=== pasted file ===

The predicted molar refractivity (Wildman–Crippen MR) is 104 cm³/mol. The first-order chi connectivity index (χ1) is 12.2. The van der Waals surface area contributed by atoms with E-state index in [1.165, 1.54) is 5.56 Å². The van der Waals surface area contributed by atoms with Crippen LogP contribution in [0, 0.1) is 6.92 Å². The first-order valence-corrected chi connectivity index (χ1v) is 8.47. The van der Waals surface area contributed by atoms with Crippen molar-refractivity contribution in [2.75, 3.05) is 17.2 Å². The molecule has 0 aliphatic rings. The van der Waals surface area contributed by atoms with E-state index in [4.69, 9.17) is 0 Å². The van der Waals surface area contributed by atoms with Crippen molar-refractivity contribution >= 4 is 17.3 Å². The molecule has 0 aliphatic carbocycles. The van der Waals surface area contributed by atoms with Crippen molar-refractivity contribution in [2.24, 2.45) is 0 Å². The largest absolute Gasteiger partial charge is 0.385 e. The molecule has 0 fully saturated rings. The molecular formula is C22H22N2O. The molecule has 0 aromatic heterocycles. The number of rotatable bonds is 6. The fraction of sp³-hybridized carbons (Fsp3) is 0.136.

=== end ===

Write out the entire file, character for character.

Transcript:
The predicted molar refractivity (Wildman–Crippen MR) is 104 cm³/mol. The first-order chi connectivity index (χ1) is 12.2. The van der Waals surface area contributed by atoms with E-state index in [1.165, 1.54) is 5.56 Å². The van der Waals surface area contributed by atoms with Crippen LogP contribution in [0, 0.1) is 6.92 Å². The first-order valence-corrected chi connectivity index (χ1v) is 8.47. The van der Waals surface area contributed by atoms with Crippen molar-refractivity contribution in [2.75, 3.05) is 17.2 Å². The molecule has 0 aliphatic rings. The van der Waals surface area contributed by atoms with E-state index in [4.69, 9.17) is 0 Å². The van der Waals surface area contributed by atoms with Crippen molar-refractivity contribution >= 4 is 17.3 Å². The molecule has 0 aliphatic carbocycles. The van der Waals surface area contributed by atoms with Crippen molar-refractivity contribution in [2.24, 2.45) is 0 Å². The largest absolute Gasteiger partial charge is 0.385 e. The molecule has 0 fully saturated rings. The molecular formula is C22H22N2O. The molecule has 0 aromatic heterocycles. The number of rotatable bonds is 6. The fraction of sp³-hybridized carbons (Fsp3) is 0.136.